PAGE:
The bad news is that the Clinton Administration allowed U.S. strategic objectives for this region to drift. It neglected traditional defense matters, such as the importance of Caribbean sea lanes and the Panama Canal in facilitating global commerce, by turning over the canal to Panama in December 1999 without encouraging the development of territorial defenses or preserving a convenient location for defense operations should they be needed in the future. The Pentagon has largely ignored the fact that Latin American countries have developed important trade relations and military contacts with other parts of the world, including China. Unwilling to go much beyond hosting training exercises or selling used equipment, the Clinton Administration and the Defense Department failed to reform America's traditional paternal relationship with the region's militaries.14
Cocaine and heroin production in the Andes, augmented by the global economy, is creating an insidious new threat--a billion-dollar multinational crime industry, centered in the Andean ridge, and that extends north through Central America, Mexico, and the Caribbean and south through Brazil and Paraguay. With local roots, profits rivaling the economies of small nations, and a global reach, this activity falls outside the purview of strictly military or police jurisdiction.
In the past five years, narco-corruption has undermined the sovereignty of Colombia, and related violence has displaced more than 1.5 million citizens. In 1999, lost revenue from damage to infrastructure and legitimate businesses caused Colombia's total domestic production (GDP) to decline by 5 percent and unemployment to rise by 20 percent.
In Brazil, a recent congressional investigation implicated more than 800 persons--among them three national legislators and several mayors--in drug-based crime networks stretching from Amazonas State on the Colombian border to the port of Santos in the south.
In Mexico, local cartels have co-opted all but the highest levels of law enforcement, and the transshipment of cocaine is now Haiti's biggest business.15
All told, Latin America accounts for almost all of the cocaine and the largest portion of the heroin coming into the United States, with an estimated associated cost in 1995 of $110 billion in medical expenses and lost productivity.16
Crossing borders, this threat requires the cooperation of both the military and the police. Unfortunately, few armies, having already dismantled their police battalions, are now prepared to collaborate with civilians to combat this menace. Where civilian units were created to take over law enforcement from the military, neither numbers nor training has been sufficient to control common crime. Following the end of the civil conflict in El Salvador in 1992, the new civilian police were barely a match for demobilized combatants who kidnapped, stole cars, and attacked travelers. Now drug trafficking has moved in from Colombia to further overwhelm the police. Even in countries with long-standing civilian police forces, like Mexico, poorly paid officers rely on bribes for a living and simply do not present a credible deterrent.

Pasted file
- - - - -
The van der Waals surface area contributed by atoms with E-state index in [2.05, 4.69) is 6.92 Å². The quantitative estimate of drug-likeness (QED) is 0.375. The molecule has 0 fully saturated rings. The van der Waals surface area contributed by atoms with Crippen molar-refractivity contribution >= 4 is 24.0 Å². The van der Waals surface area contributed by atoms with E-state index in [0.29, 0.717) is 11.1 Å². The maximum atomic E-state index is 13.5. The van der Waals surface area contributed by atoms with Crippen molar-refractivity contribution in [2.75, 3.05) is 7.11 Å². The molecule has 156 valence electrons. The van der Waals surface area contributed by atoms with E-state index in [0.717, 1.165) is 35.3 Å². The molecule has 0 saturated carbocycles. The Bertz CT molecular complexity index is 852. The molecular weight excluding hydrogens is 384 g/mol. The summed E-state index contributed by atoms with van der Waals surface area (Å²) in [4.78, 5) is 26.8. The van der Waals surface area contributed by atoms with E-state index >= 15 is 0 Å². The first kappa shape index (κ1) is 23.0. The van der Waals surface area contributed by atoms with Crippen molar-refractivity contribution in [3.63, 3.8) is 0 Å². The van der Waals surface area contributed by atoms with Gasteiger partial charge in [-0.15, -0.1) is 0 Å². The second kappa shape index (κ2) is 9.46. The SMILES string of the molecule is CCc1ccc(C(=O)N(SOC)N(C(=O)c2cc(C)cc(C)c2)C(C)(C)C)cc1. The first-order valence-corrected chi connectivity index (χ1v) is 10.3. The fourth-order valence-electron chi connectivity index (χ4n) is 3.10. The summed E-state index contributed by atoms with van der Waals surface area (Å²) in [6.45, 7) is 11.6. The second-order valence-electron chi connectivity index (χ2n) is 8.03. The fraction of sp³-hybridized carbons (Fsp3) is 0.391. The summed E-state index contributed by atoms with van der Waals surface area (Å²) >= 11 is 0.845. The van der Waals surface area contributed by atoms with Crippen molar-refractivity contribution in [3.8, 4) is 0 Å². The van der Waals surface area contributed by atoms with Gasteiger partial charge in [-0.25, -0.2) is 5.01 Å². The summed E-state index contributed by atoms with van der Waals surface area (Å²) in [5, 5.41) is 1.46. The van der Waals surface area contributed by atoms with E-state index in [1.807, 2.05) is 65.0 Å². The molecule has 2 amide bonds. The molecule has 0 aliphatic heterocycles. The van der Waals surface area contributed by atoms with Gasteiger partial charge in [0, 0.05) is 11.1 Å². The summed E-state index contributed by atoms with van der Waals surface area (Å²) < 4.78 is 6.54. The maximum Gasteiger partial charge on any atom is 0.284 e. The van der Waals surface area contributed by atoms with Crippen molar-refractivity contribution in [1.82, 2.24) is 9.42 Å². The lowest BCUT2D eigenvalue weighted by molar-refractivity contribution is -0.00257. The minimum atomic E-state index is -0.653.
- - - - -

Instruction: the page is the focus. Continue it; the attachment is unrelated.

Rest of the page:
The United States has tried to provide help, but U.S. counternarcotics assistance has been affected by U.S. domestic laws that block cooperation between the military and police. Except as exempted by statute, the 1878 Posse Comitatus Act and the Foreign Assistance Act of 1961 place limits on U.S. military forces, from acting as police domestically to working with foreign security forces performing a police role. As a result, the U.S. military has tried to limit its exposure to counternarcotics missions. Although U.S. justice agencies such as the Federal Bureau of Investigation and the Drug Enforcement Administration train and assist Latin American police forces, there is insufficient coordination between Latin soldiers and civilians and no efficient way to transfer U.S. military assets to foreign civilian use. Furthermore, efforts by the State Department to jury rig a counternarcotics aid program have resulted in bureaucratic delays, bungled deliveries, and the provision of useless equipment--such as outdated ammunition to Colombia and defective helicopters to Mexico.17
Multilateral institutions that could foster coordination between states on this problem have not done so. The 1947 American Treaty of Reciprocal Assistance (Rio Treaty) did not foresee the threat of transnational crime, and since the end of the Cold War no country has made a serious effort to promote its modernization. Though the Organization of American States (OAS) has a Commission on Hemispheric Security, military matters are largely relegated to the Inter-American Defense Board--an agency that functions only to give advice to member governments and has been used only rarely during its 52-year existence.
For lack of a welcome forum for such issues, Brazilian President Fernando Henrique Cardoso convoked his own summit of South American presidents in August 2000 to protest not being consulted by the United States and Colombia on their joint counternarcotics efforts and announced his own Plan Cobra to monitor and discourage drug banditry on the Brazil-Colombia border.18 Clearly, Washington needs to promote the development of a new paradigm for hemispheric defense that counters traditional threats while bringing neighbors together to work against new, transnational problems.
The idea of boosting hemispheric free trade to expand prosperity has roots in the senior Bush Administration's Enterprise for the Americas Initiative and Ronald Reagan's presidential campaign in 1980. Following the passage of NAFTA in 1993, however, U.S. efforts to expand free trade in the hemisphere lay dormant, denying U.S. consumers access to Latin American goods and costing U.S. firms billions in export opportunities. President Clinton waited until November 29, 2000, to seek a bilateral free trade agreement with Chile--six years after he had suggested it at the Miami Summit of the Americas.